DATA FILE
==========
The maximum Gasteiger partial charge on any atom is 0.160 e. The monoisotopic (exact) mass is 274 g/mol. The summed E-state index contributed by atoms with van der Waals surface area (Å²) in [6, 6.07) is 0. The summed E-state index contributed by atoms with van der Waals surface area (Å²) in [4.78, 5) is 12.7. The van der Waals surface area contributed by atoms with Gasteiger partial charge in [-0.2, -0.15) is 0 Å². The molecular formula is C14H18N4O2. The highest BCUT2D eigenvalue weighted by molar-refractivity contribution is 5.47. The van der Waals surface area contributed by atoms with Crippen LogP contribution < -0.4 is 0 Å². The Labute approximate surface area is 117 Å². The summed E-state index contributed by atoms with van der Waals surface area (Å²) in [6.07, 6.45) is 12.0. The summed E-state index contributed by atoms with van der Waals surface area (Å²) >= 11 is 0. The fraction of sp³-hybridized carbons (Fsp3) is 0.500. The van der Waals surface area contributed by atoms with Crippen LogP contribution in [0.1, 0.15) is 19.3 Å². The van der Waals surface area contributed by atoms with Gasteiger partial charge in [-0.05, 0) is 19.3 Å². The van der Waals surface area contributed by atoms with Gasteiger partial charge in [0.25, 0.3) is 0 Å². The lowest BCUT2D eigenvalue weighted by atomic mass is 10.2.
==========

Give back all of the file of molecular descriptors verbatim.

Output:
The maximum Gasteiger partial charge on any atom is 0.160 e. The monoisotopic (exact) mass is 274 g/mol. The summed E-state index contributed by atoms with van der Waals surface area (Å²) in [6, 6.07) is 0. The summed E-state index contributed by atoms with van der Waals surface area (Å²) in [4.78, 5) is 12.7. The van der Waals surface area contributed by atoms with Gasteiger partial charge in [-0.2, -0.15) is 0 Å². The molecular formula is C14H18N4O2. The highest BCUT2D eigenvalue weighted by molar-refractivity contribution is 5.47. The van der Waals surface area contributed by atoms with Crippen LogP contribution < -0.4 is 0 Å². The Labute approximate surface area is 117 Å². The summed E-state index contributed by atoms with van der Waals surface area (Å²) in [6.07, 6.45) is 12.0. The summed E-state index contributed by atoms with van der Waals surface area (Å²) >= 11 is 0. The fraction of sp³-hybridized carbons (Fsp3) is 0.500. The van der Waals surface area contributed by atoms with Crippen LogP contribution in [0.1, 0.15) is 19.3 Å². The van der Waals surface area contributed by atoms with Gasteiger partial charge in [-0.05, 0) is 19.3 Å². The van der Waals surface area contributed by atoms with Gasteiger partial charge in [0.25, 0.3) is 0 Å². The lowest BCUT2D eigenvalue weighted by atomic mass is 10.2.